In California I manage property where I have to supervise a lot of white men and men of other cultures as well, a few of which would probably rather have me barefoot and pregnant in the kitchen and despise having to take orders from a woman.  I find again you have to stand up, hold your own, speak up.  The rules of etiquette I learned in the South when I was growing up - be nice, don't make waves, defer, conform, well, they just don't get the job done.  Sure I sometimes get called a bitch or a ball buster behind my back.  Once to my face a Telephone Company employee screwing up on the job told me I needed "a good  f--k" and maybe then I would shut up - translation: not tell him to do a better job.  (Interestingly the phone company send out a representative to make a personal apology to me.)  

Of course I get tired of the struggle.  Always having to be assertive to be able to do your job effectively - because the buck stops with me.  Some men still lack awareness of sexism and white male privilege - because its their normal and they benefit from it.  My boss even had to be schooled.  But again, here in CA, unlike in the South, I've experienced just as many women dominators as any men in my life - their methods are just a little more insidious.  So while I certainly am aware of male privilege, patriarchy, domination - let's not kid ourselves that men are the only ones doing it.  Both genders participate.  Women have learned well from their male oppressors and engage in what I call patriarchy in a skirt.  If I had to tally it up, I've had to endure more bad women than men. 

I've read how feminist, Phyllis Chesler, (Woman's Inhumanity to Woman) got a lot of heat for bringing this up - I have her in my upcoming anthology, Voices of the Sacred Feminine: Conversation to ReShape Our World, and I've interviewed her on my radio show, Voices of the Sacred Feminine Radio on Blog Talk.  I sincerely hope I don't get flack for saying this.  I won't engage if it happens.  I've got too much to do.   But we have to face the elephant in the living room if we women are going to lead the charge to change the world.  We have to figure out how to stop being jealous, petty, competitive and put our collective energy into dissolving the patriarchy.  We need to put our personal slights aside and stand in solidarity and partnership.  We have empower one another - be that lobster climbing out of the pot that turns around and helps the others out rather than be the one pulling the escapee back down into the boiling water.  And women have to take the mantle of leadership and be assertive and not expect it to be handed to us.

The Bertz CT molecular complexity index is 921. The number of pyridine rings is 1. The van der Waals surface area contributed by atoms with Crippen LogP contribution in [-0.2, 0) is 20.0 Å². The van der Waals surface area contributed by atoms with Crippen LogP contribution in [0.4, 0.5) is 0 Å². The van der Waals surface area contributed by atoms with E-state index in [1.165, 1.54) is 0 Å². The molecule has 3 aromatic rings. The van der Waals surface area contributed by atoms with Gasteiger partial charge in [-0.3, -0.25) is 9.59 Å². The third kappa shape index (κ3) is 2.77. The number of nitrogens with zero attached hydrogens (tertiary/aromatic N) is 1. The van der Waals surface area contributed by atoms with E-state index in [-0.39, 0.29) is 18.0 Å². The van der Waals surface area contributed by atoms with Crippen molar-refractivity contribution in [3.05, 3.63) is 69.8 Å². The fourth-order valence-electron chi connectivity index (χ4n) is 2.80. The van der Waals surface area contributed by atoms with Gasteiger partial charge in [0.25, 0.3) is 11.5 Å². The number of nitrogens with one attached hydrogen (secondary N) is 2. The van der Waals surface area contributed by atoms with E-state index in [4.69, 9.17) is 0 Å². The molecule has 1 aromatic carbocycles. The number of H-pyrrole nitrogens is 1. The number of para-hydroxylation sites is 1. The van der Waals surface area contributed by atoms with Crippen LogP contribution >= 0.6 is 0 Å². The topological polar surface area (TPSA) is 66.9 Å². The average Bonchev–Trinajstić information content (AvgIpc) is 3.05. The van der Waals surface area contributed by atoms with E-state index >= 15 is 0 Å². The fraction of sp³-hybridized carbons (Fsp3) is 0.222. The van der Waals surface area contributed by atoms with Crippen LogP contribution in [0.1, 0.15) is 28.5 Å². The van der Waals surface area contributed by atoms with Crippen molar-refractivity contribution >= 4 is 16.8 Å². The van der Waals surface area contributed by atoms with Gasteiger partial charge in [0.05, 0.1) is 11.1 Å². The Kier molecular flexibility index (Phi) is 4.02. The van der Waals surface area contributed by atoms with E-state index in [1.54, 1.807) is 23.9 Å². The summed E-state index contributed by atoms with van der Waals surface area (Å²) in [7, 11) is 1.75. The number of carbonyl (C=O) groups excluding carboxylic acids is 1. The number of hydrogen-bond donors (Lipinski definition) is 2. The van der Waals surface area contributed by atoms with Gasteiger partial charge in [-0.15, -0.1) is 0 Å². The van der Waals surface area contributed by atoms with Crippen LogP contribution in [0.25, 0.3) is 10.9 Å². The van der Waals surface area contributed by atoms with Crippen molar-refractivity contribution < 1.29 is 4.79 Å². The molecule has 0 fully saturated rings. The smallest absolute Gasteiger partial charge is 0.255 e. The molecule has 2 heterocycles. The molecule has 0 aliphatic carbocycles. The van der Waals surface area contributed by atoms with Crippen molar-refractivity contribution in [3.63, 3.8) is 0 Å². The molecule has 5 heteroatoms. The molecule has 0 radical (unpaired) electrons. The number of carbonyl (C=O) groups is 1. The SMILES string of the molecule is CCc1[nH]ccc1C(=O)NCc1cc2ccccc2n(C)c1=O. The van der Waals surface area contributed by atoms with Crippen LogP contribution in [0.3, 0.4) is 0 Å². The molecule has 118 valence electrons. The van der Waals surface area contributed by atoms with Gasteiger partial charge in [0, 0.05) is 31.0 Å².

Yes, the answer is partnership.  It's mutual respect.  It's fairness.  It's justice.  It's not competition, sexism, classism  or racism.   Among women and men.  We have to try to empower one another as women and not have a scarcity attitude there's only so many pieces of pie so we keep fighting for the scraps among ourselves.  I know I'm probably being politically incorrect here, but seems important to say.  My Sekhmet heart demands it.

Love to you all,
Karen Tate      

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a1sx2_Thumbnail2_qmi2.jpg“Peace and Blessings!”

If you’ve had a phone consultation with the Queen Mother Imakhu, you’re sure to recognize the trademark greeting, along with the joyful cackle. This time, I wasn't following my usual "Call The Queen Mother!" routine which usually involves bringing her a dream for interpretation or seeking guidance in untangling a leadership knot. This time, I was seeking to make her the subject of a blog post, hoping to speak about the nuts and bolts of Priestesshood.

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My friend Peter Dybing has posted this blog, "Killing the Big Name Pagans," at Pagan in Paradise.  I tend to get more inspired when writing something responsive to the ideas of others, which often means I just post a long response.  When I do that, my thoughts don't make it beyond that feedback form.  So today I've decided to post my full response here:

I agree with the opinions expressed in earlier feedback at Pagan in Paradise by Thorn, Peg and Elizabeth. Here are few factoids that inform my opinion:

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I join the chorus of voices reporting on the general wonderfulness of the 9th Annual Claremont Pagan Studies Conference.1  I found the overall quality of presentations exceptionally high, as they were the last time I attended two years ago.

I arrived Friday night after a long solo drive from the SF Bay Area to Los Angeles, through rain and the hairy Grapevine Canyon through the Tehachapi Mountains, stressed and with intense pain between my shoulders.  Cranky, in other words.  Soon Lauren cheered me up.

Saturday morning's first session consisted of four speakers.  Joseph Nichter, an Iraq war veteran, spoke of using Tarot in healing PTSD.  I loved his ideas about what he calls "peripheral exploration," wherein the querent draws a single card, places it on a larger sheet of paper, and draws a scene that embeds the image in the card in a larger picture.